Reviewing new materials promptly helps reverse the effects of the forgetting curve in order to us to retain new information easily.
Most of us are good at interpreting and processing lecture materials, but often do not realize we are not as good at retaining them. Hence, that is why reviewing new materials by promoting spaced repetition is important as it helps you familiarize and pick up information they want your brain is used to, and not how the way your professor interprets it.
Follow Strict Schedules for Revision
You might hear this often, but there are effective ways and strategies to plan revision sessions that have specific timeframes and reasons behind them.
Hint: the amount of time you only need for revision may surprise you
According to studies, our attention span is approximately only 20 minutes long, and experts concluded only 3 sets of 20-minutes repetitive study sessions will be sufficient to you make you a top student! That is only half the duration of your favorite Netflix episode show.
You can apply spaced repetition to almost every application other than learning. By splitting study sessions into little spaced repetition sections, it is far more effective than a 2-hour long revision in one sitting.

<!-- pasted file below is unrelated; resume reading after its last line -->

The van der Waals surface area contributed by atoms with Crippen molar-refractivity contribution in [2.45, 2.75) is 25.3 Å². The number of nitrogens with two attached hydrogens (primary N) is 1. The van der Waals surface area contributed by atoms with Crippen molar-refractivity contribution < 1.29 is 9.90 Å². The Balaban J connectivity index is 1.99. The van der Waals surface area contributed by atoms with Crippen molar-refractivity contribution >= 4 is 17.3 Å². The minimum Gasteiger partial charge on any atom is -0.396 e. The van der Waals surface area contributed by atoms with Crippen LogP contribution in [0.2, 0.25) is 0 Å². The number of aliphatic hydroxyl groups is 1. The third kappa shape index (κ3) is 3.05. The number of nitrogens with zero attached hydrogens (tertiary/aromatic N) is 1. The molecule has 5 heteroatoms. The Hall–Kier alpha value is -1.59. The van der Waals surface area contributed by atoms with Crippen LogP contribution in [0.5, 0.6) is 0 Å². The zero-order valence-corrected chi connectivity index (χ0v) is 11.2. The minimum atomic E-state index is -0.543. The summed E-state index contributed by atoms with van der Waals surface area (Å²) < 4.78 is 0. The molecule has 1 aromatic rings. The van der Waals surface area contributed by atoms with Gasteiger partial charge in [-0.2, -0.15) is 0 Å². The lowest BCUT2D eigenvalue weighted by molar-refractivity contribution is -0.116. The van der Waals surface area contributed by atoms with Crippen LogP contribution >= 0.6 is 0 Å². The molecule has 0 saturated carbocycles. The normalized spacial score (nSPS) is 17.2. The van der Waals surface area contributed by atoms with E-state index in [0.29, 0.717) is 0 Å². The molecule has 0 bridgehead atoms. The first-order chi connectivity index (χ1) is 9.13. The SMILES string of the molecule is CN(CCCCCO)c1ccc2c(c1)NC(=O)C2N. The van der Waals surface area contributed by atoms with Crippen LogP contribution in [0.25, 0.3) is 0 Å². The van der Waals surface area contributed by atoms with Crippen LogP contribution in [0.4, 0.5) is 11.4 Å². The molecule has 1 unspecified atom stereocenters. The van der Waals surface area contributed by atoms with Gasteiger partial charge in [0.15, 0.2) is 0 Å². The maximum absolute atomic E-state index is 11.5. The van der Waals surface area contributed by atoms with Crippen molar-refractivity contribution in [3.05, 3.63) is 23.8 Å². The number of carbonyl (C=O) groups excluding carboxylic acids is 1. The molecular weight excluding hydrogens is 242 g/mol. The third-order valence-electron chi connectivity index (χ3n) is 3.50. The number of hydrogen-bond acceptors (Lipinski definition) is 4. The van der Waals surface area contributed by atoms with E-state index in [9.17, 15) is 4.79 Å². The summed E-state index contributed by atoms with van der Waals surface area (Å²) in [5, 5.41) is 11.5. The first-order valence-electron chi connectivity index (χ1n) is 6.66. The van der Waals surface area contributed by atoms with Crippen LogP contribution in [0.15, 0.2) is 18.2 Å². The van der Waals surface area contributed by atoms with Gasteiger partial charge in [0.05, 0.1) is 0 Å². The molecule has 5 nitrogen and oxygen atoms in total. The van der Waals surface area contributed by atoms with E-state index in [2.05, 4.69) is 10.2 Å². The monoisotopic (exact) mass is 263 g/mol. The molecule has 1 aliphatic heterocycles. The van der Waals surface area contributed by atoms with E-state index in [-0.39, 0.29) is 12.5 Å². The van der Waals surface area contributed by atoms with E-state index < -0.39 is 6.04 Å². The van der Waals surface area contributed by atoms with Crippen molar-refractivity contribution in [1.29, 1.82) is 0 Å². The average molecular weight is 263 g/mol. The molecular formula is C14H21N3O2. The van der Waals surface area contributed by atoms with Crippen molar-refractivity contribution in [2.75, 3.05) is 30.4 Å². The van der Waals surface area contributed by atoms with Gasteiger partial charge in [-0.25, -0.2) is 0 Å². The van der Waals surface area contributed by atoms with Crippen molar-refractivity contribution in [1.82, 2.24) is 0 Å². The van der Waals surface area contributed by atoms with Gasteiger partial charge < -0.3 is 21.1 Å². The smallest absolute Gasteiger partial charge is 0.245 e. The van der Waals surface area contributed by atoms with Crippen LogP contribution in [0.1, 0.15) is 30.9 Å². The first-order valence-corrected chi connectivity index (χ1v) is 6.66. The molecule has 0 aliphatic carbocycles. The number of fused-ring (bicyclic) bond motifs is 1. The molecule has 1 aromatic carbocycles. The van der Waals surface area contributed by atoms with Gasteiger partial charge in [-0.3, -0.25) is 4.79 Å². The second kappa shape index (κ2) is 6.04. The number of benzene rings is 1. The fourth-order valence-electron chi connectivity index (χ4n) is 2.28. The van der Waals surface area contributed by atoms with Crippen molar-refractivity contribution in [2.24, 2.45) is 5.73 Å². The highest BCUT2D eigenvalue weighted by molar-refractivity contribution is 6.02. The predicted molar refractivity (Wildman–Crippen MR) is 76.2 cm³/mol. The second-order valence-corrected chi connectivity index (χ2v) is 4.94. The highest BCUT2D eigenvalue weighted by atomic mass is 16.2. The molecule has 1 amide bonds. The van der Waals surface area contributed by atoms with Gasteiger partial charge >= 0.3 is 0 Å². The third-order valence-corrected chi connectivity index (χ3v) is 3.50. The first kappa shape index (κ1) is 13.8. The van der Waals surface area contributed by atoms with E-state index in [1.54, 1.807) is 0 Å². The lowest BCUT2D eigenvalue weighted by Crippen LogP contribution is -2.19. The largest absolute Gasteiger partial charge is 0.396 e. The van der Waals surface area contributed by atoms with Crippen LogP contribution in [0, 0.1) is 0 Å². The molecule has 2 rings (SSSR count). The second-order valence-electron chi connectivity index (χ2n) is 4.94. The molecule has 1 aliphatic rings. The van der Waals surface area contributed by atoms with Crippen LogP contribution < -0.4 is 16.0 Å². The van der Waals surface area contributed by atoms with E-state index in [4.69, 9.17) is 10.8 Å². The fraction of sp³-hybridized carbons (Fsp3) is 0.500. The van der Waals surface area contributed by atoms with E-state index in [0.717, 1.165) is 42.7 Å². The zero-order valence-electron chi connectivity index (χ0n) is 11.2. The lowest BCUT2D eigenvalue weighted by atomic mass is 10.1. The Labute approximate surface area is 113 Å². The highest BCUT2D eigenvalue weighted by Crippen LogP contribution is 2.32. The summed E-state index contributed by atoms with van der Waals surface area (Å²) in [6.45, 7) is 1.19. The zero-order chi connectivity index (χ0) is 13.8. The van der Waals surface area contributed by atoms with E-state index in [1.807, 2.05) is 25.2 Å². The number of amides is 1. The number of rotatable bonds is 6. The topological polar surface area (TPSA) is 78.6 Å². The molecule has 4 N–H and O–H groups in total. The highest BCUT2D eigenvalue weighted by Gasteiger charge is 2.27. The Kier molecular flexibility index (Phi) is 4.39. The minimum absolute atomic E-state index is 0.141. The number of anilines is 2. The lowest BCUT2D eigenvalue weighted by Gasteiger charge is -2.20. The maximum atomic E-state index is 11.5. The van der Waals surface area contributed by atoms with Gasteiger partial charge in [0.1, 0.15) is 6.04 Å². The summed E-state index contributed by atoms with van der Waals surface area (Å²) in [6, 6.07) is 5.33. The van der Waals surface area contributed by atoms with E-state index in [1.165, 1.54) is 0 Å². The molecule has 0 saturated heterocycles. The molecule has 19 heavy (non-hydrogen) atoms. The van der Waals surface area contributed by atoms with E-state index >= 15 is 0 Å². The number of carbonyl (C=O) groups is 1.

Ask for Help Only When Stuck
Getting stuck is different from not knowing certain class materials, we often can research or review when we don’t know some topics but cannot move on if we are stuck. Getting stuck comes only after ample research, and those are two different situations.
Put in the work before we know whether are we stuck or just haven’t put in the adequate effort yet. Top students never waste time on materials they are stuck with, instead, they bring it up to their professor or friends! To be like a top student, do your part in reviewing your note, bookmark the parts you are stuck with, move on and you’ll be done with homework or revision for the day sooner than you think!
Keep a ‘watch-list’ of Difficult Topics
After the first 4 weeks of your semester, chances are there will be a few topics that just don’t click well with you. A wise approach is to highlight these topics in your journal or Google Sheets. Make a tidy list of these topics to look back onto by reviewing them from time to time, this is the only time where repetitive practice plays out if you implement active recalling in your study habits.